Public liability insurance is a must-have for event organisers – from craft fairs and dances to firework displays and carnivals.
The policy covers paying compensation for injury to any third party at the event – from staff, exhibitors, delivery people and visitors.
Also built-in is legal expenses cover for the event organiser, and if the case is lost, those of the claimant.
Simple enough – and at a cost of around £100 for an event, not a prohibitive cost for even small events.
However, the Insurance Blogger was surprised to find many small clubs, groups and organisations either don’t know about the cover – or simply don’t bother to safeguard their visitors.
Mrs Blogger’s wife recently promoted a dance in the village hall, only to find the public liability insurance certificate was out-of-date and the hall had no cover. With 150 paying guests, a dozen staff, bar and a live five-piece band, the potential for disaster was great.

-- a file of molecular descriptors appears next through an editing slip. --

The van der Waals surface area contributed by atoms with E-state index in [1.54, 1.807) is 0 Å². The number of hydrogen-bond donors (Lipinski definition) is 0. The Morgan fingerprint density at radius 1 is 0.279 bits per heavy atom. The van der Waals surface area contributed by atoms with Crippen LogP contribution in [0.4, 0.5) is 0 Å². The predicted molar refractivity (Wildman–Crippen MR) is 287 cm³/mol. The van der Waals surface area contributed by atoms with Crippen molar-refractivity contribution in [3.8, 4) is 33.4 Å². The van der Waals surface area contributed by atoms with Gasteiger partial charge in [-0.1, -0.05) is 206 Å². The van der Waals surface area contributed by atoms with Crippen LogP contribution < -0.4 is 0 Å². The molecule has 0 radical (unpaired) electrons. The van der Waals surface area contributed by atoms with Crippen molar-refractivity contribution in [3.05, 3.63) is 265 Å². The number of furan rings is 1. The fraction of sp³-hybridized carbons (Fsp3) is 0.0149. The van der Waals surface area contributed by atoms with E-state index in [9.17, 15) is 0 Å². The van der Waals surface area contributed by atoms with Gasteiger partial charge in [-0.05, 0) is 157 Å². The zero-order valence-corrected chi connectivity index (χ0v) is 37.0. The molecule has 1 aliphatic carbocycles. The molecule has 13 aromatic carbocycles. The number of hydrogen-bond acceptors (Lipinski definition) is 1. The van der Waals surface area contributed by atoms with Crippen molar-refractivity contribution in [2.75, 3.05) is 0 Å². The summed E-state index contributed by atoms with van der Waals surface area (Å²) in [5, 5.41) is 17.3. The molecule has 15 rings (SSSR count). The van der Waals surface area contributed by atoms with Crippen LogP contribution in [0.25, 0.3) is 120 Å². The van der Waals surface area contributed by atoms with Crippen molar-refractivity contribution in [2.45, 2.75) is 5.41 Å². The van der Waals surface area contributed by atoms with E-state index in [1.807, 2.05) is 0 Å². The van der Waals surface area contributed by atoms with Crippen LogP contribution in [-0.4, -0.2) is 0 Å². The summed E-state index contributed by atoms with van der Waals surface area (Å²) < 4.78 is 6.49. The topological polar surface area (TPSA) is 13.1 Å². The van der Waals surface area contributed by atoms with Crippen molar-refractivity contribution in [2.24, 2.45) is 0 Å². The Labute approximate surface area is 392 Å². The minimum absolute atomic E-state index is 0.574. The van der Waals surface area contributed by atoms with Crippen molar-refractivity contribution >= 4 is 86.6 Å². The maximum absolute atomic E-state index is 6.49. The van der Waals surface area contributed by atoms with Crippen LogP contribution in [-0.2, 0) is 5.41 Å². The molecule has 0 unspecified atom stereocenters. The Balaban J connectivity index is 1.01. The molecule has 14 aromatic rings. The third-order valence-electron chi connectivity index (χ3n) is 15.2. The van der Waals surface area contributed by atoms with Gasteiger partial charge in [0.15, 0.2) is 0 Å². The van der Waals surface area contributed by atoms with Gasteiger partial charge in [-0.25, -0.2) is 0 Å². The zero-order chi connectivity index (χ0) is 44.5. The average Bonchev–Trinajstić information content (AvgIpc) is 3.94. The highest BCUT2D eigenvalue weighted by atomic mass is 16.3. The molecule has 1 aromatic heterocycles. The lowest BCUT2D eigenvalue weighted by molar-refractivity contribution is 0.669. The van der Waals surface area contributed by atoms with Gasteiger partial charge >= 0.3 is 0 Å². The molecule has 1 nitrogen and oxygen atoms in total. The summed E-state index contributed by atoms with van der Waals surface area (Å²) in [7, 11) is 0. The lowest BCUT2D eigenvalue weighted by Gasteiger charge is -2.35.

Luckily, the hall secretary updated the cover when faced with the prospect of refunding the not insignificant cost of cancelling the event.
Then, the Blogger was told in confidence that the local first responders – NHS trained and managed volunteer first aiders – were running a 999 fun day at the weekend without any public liability insurance.
The event had displays, including emergency vehicles, from the police, air ambulance, fire service and ambulance service.
The view by the committee was why should we pay when these services all have their own cover. They do for their own activities, but that does not cover parking or walking around the field.
At least help was not too far away if the worst happened…
To the Blogger, it seems an anomaly that event insurance is not a legal requirement for any group or organisation.
If The Blogger takes grandchildren for a day out, he needs to know that a risk assessment has been carried out and they are as safe as they can be. It’s not too much to ask, but the worst happening is too much to pay.